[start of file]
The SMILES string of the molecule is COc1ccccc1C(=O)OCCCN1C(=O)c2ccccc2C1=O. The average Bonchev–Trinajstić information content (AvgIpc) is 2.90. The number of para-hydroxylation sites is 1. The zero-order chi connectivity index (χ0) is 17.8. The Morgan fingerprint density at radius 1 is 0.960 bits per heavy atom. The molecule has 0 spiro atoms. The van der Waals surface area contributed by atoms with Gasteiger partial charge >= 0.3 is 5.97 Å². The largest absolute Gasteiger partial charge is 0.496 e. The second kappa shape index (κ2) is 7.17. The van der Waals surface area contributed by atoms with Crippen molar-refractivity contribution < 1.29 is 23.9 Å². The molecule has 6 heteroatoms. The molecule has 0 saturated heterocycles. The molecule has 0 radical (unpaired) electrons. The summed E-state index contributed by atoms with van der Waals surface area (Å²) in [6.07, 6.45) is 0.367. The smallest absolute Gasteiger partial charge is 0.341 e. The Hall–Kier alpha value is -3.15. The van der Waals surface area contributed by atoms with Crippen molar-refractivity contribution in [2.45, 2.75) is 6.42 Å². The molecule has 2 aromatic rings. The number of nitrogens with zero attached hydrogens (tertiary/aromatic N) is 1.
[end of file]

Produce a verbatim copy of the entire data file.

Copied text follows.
The SMILES string of the molecule is COc1ccccc1C(=O)OCCCN1C(=O)c2ccccc2C1=O. The average Bonchev–Trinajstić information content (AvgIpc) is 2.90. The number of para-hydroxylation sites is 1. The zero-order chi connectivity index (χ0) is 17.8. The Morgan fingerprint density at radius 1 is 0.960 bits per heavy atom. The molecule has 0 spiro atoms. The van der Waals surface area contributed by atoms with Gasteiger partial charge >= 0.3 is 5.97 Å². The largest absolute Gasteiger partial charge is 0.496 e. The second kappa shape index (κ2) is 7.17. The van der Waals surface area contributed by atoms with Crippen molar-refractivity contribution < 1.29 is 23.9 Å². The molecule has 6 heteroatoms. The molecule has 0 saturated heterocycles. The molecule has 0 radical (unpaired) electrons. The summed E-state index contributed by atoms with van der Waals surface area (Å²) in [6.07, 6.45) is 0.367. The smallest absolute Gasteiger partial charge is 0.341 e. The Hall–Kier alpha value is -3.15. The van der Waals surface area contributed by atoms with Crippen molar-refractivity contribution in [2.45, 2.75) is 6.42 Å². The molecule has 2 aromatic rings. The number of nitrogens with zero attached hydrogens (tertiary/aromatic N) is 1.